You’ve been told you need to expand your network. But that seems easier said than done. How do you meet more people?
You want to expand your personal network or, as some call it, your sphere of influence.
The more people who know about you, the greater the odds are that people you meet will know someone who may need your talents!
But you don’t want to sound like a desperate job seeker either.
Information Is The Key
The truth is, you aren’t looking for a job. You’re seeking information.
And let’s agree to stop calling it an informational interview. It isn’t an interview at all.
It’s a conversation.
It’s a meeting.
The term interview tends to send people running in the other direction. Only job seekers and career coaches use this term, and it reeks of, “hire me, I’m looking for a job.”
Who doesn’t want to share information? It’s flattering to be asked.
And then there’s this problem…
what will you say to someone you want to meet without sounding like you’re looking for a job?
Make Your Request Clear and Sincere
Your request for a conversation must be sincere and free of hidden agendas.
You will not ask for a job. You won’t even mention the word “job” during your conversation.
To help secure the meeting, make sure you’re crystal clear about the types of questions and topics you plan on covering. Remember, networking is like dating, you don’t hit a homerun on the first date. Here is information on how to prepare for an informational meeting (questions to ask, etc).
Include a link to your LinkedIn profile in your request to meet and you may even want to share your succinct value proposition. Want to learn more about creating a value proposition? Read this
Not sure how to start conversations or what questions to ask during your informational meeting? Read Networking Conversation Starters and Closings
Tap Your Friends’ Friends
Another way to expand your network is to ask your friends. They would like to help you, but they usually don’t know how.
Do the heavy lifting and research who your friends know. Look on Facebook and LinkedIn to see who is in their network and ask your friends for an introduction.
Remember to be clear and sincere, even when making this request of a friend.
Explain exactly why their contact is of value to you in your quest for information. And by all means, make it easy for your them to refer your request along. When crafting your request, be sure to contain answers to the questions who and why you want the introduction.
Don’t Just Lurk on LinkedIn Groups
You have certainly noticed posted discussions on LinkedIn groups. Sometimes these discussions are questions, other times, they provide information.
One way to begin a dialogue with someone you want to connect with is to read the posted discussion and ask a follow-up question relevant to what they shared. Generally, people who share information are open to conversations.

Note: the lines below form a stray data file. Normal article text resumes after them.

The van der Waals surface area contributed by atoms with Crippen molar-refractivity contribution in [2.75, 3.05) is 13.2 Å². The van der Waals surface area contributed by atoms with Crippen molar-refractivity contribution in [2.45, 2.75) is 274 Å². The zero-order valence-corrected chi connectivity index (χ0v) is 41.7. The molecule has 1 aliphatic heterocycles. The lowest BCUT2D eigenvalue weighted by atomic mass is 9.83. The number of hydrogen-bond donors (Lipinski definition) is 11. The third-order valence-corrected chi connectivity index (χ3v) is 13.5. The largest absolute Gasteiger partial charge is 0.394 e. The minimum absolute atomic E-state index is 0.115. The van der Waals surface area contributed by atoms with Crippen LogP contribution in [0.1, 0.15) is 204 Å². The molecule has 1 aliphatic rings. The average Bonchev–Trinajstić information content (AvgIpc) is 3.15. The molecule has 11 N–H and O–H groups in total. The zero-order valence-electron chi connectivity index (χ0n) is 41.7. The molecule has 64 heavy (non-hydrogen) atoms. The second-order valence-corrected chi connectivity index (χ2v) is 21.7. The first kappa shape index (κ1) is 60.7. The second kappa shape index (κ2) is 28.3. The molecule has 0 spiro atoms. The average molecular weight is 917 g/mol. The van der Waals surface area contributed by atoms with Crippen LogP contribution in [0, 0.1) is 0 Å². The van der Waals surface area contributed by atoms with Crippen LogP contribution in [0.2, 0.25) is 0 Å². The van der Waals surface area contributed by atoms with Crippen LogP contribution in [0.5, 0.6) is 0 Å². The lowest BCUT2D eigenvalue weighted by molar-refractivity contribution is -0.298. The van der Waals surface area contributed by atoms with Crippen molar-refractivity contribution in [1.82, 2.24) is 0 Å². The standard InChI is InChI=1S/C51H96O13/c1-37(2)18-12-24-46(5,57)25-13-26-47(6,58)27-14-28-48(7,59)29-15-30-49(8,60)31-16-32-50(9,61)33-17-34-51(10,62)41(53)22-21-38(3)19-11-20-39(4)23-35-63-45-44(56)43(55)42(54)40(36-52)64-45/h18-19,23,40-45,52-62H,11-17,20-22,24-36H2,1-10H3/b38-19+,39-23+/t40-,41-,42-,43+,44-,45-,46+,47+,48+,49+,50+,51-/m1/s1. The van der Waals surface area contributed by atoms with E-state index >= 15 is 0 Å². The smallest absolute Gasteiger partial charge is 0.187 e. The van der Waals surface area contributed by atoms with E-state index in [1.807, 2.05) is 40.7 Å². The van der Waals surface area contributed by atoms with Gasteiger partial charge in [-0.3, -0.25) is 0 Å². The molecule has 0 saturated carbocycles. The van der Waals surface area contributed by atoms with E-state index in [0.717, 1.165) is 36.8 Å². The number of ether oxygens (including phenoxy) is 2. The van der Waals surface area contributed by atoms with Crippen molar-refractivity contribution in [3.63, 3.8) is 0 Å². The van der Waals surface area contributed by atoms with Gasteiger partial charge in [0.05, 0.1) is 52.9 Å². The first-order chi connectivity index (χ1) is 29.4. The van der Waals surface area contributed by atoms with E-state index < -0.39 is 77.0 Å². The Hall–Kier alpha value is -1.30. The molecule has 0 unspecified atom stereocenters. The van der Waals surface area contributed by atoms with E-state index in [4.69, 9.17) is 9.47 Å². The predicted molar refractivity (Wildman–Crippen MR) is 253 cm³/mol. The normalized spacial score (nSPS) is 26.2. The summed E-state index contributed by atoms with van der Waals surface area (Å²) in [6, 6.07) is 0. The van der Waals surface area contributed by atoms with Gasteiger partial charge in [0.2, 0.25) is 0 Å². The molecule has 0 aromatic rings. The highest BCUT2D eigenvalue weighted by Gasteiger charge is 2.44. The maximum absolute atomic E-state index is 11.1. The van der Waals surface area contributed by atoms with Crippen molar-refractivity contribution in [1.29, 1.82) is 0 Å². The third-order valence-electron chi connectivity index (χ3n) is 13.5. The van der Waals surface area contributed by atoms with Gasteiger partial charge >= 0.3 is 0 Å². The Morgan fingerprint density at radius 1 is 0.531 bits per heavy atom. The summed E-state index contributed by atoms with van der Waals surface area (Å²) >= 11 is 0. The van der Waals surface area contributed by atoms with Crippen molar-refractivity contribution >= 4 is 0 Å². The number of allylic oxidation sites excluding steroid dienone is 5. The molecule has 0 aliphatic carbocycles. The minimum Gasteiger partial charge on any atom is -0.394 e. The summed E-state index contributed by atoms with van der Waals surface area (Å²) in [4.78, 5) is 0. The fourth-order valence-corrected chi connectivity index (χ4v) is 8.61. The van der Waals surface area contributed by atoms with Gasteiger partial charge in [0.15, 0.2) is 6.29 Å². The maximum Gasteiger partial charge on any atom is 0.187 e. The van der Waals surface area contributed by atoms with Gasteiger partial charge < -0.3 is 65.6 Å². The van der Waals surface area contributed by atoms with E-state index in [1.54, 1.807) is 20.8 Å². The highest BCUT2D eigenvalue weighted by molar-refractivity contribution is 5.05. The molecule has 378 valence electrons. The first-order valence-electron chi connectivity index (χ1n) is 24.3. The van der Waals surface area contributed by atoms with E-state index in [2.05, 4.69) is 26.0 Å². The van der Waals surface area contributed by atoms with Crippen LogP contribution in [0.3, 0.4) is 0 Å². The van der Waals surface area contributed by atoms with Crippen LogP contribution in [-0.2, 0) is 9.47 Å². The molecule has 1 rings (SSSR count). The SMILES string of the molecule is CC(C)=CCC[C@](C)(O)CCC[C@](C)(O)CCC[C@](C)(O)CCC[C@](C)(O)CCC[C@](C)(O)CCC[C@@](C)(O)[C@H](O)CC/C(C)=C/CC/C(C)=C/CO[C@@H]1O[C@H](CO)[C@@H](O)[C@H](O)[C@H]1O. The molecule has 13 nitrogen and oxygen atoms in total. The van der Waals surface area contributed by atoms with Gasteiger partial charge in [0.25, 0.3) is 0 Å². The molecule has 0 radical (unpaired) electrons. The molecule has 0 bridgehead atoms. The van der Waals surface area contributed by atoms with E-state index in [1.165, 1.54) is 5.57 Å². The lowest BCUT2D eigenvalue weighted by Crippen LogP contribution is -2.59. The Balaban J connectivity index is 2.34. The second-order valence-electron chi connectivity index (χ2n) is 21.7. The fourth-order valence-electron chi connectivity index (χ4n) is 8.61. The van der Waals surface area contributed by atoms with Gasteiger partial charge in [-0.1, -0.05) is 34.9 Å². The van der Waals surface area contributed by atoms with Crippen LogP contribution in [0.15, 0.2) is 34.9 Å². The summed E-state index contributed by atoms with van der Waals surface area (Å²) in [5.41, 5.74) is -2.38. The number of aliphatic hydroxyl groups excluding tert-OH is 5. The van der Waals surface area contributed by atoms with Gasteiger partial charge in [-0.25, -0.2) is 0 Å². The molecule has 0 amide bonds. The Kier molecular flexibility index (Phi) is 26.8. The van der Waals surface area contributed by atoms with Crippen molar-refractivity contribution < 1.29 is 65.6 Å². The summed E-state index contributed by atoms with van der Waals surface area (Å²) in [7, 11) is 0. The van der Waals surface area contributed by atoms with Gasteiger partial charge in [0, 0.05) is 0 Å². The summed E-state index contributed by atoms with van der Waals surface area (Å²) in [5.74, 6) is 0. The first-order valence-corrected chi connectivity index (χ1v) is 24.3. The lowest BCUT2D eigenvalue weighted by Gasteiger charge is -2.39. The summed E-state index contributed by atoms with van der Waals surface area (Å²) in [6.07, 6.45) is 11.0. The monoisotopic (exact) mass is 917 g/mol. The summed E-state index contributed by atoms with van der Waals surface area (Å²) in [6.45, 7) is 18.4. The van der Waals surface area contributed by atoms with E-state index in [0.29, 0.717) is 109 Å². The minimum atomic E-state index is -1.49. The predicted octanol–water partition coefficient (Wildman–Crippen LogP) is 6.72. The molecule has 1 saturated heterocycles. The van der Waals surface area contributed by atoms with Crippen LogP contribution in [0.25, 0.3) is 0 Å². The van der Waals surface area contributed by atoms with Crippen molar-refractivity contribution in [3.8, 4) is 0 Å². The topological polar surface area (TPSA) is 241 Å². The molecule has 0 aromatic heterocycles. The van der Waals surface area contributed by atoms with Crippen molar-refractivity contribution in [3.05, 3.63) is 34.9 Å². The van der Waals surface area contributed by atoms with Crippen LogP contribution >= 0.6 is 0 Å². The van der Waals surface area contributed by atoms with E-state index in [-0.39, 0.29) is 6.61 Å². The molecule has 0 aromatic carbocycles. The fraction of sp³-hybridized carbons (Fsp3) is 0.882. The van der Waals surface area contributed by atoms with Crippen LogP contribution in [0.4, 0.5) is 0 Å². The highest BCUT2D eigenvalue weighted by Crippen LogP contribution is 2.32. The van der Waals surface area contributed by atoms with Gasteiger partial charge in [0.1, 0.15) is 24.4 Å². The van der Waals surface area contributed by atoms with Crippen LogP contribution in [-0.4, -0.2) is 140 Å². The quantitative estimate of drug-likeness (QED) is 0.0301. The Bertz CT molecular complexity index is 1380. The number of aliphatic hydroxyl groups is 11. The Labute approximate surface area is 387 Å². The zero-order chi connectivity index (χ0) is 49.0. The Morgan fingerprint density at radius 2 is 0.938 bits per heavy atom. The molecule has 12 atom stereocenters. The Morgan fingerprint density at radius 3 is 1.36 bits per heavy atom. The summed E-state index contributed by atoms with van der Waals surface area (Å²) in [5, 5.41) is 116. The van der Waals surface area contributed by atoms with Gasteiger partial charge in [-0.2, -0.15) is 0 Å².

Another way to approach someone in a group is to invite him or her to connect after you have carefully read his or her profile and have a reason to reach out. You may be interested in the company he or she worked for. Perhaps you graduated from the same college or with a similar degree and you’re interested in learning how they started their career.
Craft a Winning Request
Almost any message is better than the default message LinkedIn sends. Take one second and insert your own words to personalize your reason for wanting to connect. Your message is limited to 185 characters, so you are forced to keep it short and sweet.
Arnie Fertig, career counselor, On Careers blogger and owner of JOBHUNTERCOACH, recommends including these three elements in your introduction:
1. How you know or found the person the person you’re inviting. Convey something uniquely personal.
2. Explain why you want to link up with him or her.
3. Present your offer of reciprocity.
Remember, part of the reason your message is so important is that it determines whether someone will accept your invitation.
Keep the Momentum Going
Once you’ve connected or met with someone, keep in touch. There are many ways of staying “top of mind,” serving as a conduit of information is just one way you can maintain your relationships.
Plan on sending your new contact an interesting article or send congratulations along when you hear or see special announcements about their company. You’re nurturing your relationship and staying top of mind. It is the strength of your relationships that will help you learn about future opportunities and meet new contacts in your career field.
Looking To Do More Networking via Social Media?
I’ve got you covered. Check out How To Use Social Networks.
Post originally appeared on US News & World Report On Careers
Hannah Morgan speaks and writes about job search and career strategies. She founded CareerSherpa.net to educate professionals on how to maneuver through today’s job search process. Hannah was nominated as a LinkedIn Top Voice in Job Search and Careers and is a regular contributor to US News & World Report. She has been quoted by media outlets, including Forbes, USA Today, Money Magazine, Huffington Post, as well as many other publications. She is also author of The Infographic Resume and co-author of Social Networking for Business Success.